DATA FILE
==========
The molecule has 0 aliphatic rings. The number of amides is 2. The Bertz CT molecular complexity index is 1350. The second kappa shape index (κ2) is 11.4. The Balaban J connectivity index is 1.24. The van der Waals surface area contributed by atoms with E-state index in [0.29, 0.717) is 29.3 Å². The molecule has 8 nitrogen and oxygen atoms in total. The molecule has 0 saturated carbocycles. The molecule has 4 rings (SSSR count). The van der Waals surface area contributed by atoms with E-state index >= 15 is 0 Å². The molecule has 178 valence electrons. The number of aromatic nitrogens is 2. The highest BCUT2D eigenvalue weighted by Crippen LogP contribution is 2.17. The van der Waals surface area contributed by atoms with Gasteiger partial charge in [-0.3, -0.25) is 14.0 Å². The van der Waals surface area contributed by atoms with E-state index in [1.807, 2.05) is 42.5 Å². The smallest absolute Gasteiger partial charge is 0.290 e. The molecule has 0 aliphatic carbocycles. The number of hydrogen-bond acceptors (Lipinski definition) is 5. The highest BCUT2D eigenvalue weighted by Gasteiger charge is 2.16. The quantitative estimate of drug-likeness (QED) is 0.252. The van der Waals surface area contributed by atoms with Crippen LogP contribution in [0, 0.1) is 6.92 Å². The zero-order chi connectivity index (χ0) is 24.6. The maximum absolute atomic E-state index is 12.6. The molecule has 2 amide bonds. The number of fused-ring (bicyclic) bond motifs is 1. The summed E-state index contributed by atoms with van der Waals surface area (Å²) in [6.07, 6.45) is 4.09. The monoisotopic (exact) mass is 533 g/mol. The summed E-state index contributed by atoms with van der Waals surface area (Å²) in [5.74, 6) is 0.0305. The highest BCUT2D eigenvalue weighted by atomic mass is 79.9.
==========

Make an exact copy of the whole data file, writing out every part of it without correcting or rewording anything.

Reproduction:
The molecule has 0 aliphatic rings. The number of amides is 2. The Bertz CT molecular complexity index is 1350. The second kappa shape index (κ2) is 11.4. The Balaban J connectivity index is 1.24. The van der Waals surface area contributed by atoms with E-state index in [0.29, 0.717) is 29.3 Å². The molecule has 8 nitrogen and oxygen atoms in total. The molecule has 0 saturated carbocycles. The molecule has 4 rings (SSSR count). The van der Waals surface area contributed by atoms with E-state index >= 15 is 0 Å². The molecule has 178 valence electrons. The number of aromatic nitrogens is 2. The highest BCUT2D eigenvalue weighted by Crippen LogP contribution is 2.17. The van der Waals surface area contributed by atoms with Gasteiger partial charge in [-0.3, -0.25) is 14.0 Å². The van der Waals surface area contributed by atoms with E-state index in [1.807, 2.05) is 42.5 Å². The smallest absolute Gasteiger partial charge is 0.290 e. The molecule has 0 aliphatic carbocycles. The number of hydrogen-bond acceptors (Lipinski definition) is 5. The highest BCUT2D eigenvalue weighted by Gasteiger charge is 2.16. The quantitative estimate of drug-likeness (QED) is 0.252. The van der Waals surface area contributed by atoms with Crippen LogP contribution in [0, 0.1) is 6.92 Å². The zero-order chi connectivity index (χ0) is 24.6. The maximum absolute atomic E-state index is 12.6. The molecule has 2 amide bonds. The number of fused-ring (bicyclic) bond motifs is 1. The summed E-state index contributed by atoms with van der Waals surface area (Å²) in [6.07, 6.45) is 4.09. The monoisotopic (exact) mass is 533 g/mol. The summed E-state index contributed by atoms with van der Waals surface area (Å²) in [5.74, 6) is 0.0305. The highest BCUT2D eigenvalue weighted by atomic mass is 79.9.